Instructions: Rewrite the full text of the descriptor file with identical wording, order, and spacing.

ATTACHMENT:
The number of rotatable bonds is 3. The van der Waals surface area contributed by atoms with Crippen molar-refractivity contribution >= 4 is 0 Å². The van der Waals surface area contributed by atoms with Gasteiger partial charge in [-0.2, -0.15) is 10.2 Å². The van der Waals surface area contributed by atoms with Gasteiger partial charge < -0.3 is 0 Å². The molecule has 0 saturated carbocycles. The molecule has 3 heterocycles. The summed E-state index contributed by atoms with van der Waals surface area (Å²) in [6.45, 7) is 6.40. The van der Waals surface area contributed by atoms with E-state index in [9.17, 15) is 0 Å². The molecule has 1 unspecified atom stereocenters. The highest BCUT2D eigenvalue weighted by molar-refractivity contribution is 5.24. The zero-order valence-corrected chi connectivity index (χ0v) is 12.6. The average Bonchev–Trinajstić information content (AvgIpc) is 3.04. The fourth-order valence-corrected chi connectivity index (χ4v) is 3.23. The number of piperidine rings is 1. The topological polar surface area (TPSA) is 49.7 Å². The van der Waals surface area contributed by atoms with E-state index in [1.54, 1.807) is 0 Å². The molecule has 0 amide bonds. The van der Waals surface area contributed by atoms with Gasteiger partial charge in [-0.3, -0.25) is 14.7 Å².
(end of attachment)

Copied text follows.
The number of rotatable bonds is 3. The van der Waals surface area contributed by atoms with Crippen molar-refractivity contribution >= 4 is 0 Å². The van der Waals surface area contributed by atoms with Gasteiger partial charge in [-0.2, -0.15) is 10.2 Å². The van der Waals surface area contributed by atoms with Gasteiger partial charge < -0.3 is 0 Å². The molecule has 0 saturated carbocycles. The molecule has 3 heterocycles. The summed E-state index contributed by atoms with van der Waals surface area (Å²) in [6.45, 7) is 6.40. The van der Waals surface area contributed by atoms with E-state index in [9.17, 15) is 0 Å². The molecule has 1 unspecified atom stereocenters. The highest BCUT2D eigenvalue weighted by molar-refractivity contribution is 5.24. The zero-order valence-corrected chi connectivity index (χ0v) is 12.6. The average Bonchev–Trinajstić information content (AvgIpc) is 3.04. The fourth-order valence-corrected chi connectivity index (χ4v) is 3.23. The number of piperidine rings is 1. The topological polar surface area (TPSA) is 49.7 Å². The van der Waals surface area contributed by atoms with E-state index in [1.54, 1.807) is 0 Å². The molecule has 0 amide bonds. The van der Waals surface area contributed by atoms with Gasteiger partial charge in [-0.3, -0.25) is 14.7 Å².